This particular group, who grew up during a difficult childhood, were allowed to enjoy a trip to the beach but were killed on the way home in an accident started by car hydroplaning.
“I lost my mother in a car accident when I was 10,” said Jamison’s mother, Erin. “When you know that this is her age, it’s so difficult to explain that everything can be gone at such a moment. Explaining to my daughter that no one could say goodbye, it was just a total tragedy. It meant a lot to me that the girls wanted to help people who were hurt by what I went through in such a situation. “
Maggie and Jamison also took it to heart. None of them complained or asked their parents for help on the way.
While other friends were playing in the pool right next to them, the two girls never asked to leave the lemonade stand to go for a swim. Instead, they stayed true to the cause.
A special occasion
During the heat of the day, Maggie and Jamison hand squeezed over 50 lemons, mixed them with water, sugar, and ice, and served nearly 70 cups a day.
“It’s hard for our two children, who have both parents and are so blessed that it’s hard to convey the value of their property to them without seeing what others don’t,” said Erin. “It doesn’t make materialistic stuff seem that important. They knew where this money was going and never asked for our help.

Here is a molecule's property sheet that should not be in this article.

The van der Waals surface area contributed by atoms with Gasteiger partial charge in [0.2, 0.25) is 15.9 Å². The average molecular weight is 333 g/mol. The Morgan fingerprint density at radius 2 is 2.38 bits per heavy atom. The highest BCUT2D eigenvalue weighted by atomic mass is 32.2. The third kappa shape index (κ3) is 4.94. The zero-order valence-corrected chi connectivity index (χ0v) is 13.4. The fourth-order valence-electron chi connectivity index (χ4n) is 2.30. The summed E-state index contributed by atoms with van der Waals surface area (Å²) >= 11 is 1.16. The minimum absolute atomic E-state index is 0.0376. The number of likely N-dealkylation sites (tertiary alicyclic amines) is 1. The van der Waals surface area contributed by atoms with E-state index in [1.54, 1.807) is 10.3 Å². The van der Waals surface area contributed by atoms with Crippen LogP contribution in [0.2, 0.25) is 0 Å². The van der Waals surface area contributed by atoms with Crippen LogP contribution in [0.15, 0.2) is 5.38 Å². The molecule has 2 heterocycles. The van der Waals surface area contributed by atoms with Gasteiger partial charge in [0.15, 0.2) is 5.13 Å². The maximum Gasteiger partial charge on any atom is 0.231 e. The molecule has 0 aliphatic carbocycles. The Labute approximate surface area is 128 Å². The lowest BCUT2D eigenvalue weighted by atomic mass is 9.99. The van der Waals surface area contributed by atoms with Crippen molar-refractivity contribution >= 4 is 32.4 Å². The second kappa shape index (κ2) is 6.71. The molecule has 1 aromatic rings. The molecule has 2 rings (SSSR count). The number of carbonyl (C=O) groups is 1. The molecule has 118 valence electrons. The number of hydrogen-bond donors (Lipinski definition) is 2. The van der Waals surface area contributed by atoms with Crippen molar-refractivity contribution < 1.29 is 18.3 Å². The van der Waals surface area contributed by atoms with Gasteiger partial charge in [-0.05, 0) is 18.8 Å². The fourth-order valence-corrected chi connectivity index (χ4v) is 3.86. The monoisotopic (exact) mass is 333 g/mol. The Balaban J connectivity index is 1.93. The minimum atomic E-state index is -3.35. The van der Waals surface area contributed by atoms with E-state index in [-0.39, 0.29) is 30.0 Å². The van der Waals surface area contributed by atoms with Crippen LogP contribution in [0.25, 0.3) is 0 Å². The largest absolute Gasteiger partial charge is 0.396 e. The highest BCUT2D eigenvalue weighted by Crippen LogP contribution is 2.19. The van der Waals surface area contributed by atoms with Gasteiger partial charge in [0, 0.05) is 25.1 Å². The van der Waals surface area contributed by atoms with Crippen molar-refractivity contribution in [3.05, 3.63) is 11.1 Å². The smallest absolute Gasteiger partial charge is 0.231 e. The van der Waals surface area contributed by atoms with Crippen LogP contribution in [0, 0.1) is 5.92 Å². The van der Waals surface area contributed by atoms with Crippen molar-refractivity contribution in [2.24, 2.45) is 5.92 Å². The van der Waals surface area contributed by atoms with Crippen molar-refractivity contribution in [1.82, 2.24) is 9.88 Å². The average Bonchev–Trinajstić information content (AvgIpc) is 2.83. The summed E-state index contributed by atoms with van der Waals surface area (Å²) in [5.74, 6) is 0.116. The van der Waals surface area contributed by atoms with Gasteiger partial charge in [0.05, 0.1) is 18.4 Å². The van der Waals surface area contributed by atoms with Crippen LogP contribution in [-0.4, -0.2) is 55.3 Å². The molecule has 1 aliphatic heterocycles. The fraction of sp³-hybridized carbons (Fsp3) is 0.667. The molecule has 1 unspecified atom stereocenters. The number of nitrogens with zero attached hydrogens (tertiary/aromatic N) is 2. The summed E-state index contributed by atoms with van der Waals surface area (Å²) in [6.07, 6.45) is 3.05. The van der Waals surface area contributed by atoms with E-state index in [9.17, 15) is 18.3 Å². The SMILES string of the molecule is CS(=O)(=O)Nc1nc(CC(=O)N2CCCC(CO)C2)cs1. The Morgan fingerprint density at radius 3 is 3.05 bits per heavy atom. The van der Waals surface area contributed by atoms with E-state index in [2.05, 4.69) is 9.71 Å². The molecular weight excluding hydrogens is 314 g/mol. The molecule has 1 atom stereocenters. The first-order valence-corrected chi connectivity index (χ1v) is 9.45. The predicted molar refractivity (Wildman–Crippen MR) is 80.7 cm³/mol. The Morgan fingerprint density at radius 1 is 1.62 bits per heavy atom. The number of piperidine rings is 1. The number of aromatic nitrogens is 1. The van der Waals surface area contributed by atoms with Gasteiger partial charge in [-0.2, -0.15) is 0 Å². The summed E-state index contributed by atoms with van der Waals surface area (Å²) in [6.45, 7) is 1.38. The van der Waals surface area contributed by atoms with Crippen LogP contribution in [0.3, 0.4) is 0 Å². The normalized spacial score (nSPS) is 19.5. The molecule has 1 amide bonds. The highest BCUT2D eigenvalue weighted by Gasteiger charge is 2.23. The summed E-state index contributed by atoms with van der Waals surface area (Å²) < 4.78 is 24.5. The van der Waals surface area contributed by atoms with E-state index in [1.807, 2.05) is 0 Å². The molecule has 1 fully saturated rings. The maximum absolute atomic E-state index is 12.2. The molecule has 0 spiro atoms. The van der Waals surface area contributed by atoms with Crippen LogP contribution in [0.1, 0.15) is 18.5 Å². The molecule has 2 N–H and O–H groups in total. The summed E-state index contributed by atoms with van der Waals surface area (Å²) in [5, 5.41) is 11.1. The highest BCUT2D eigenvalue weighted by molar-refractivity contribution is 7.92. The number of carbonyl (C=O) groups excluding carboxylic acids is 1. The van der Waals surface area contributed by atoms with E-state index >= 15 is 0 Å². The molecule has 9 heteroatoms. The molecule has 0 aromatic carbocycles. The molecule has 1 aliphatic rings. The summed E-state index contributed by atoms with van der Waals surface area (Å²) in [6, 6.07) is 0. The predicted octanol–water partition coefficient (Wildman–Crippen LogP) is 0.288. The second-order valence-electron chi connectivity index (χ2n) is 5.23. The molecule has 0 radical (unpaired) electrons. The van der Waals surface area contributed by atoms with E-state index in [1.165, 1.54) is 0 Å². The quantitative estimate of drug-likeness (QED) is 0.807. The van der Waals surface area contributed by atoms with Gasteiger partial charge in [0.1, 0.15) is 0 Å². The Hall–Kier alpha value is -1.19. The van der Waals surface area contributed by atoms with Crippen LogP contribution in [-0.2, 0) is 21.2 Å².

It meant a lot to parents to see that our children had an idea that they knew their only benefit would be to help others. They never complained or asked once to go or do anything else. You rarely see that, especially with 8-year-olds. “
The hard work paid off as the girls raised a total of $ 2,800 through soda sales and donations over two days.
“When we heard about the tragedy, we just wanted to help, but we didn’t expect it,” said Jamison.
Maggie said she was afraid no one would show up and she wasn’t expecting more than 20 customers.
“The number just got higher,” she says. “I was shocked. It was so much fun.”
Not only will the money be brought to Girls Ranch by the girls and their families, but they will also raise more money later this week on Calera’s First Friday and hope to do the same for other charities soon.
“When kids go to Walmart or Target they say, ‘What can I get, what can I get?’ But none of us really remember those $ 5 toys, ”said Erin. “However, we remember experiences in life, we remember what we do for others and what they do for us.”
And this experience is one that both Maggie and Jamison said they will never forget while hoping this is just the beginning of helping others.
Parents were also grateful to the Calera Ward for their assistance in helping Tallapoosa County Girls Ranch through a tragic time.
What started with a daughter yelling an idea at her father during a phone call grew into a powerful business helping a group of people when they needed it most.
“We just want them to know we love them and know it’s hard, but we want to help them know that we are here to help them,” Maggie said.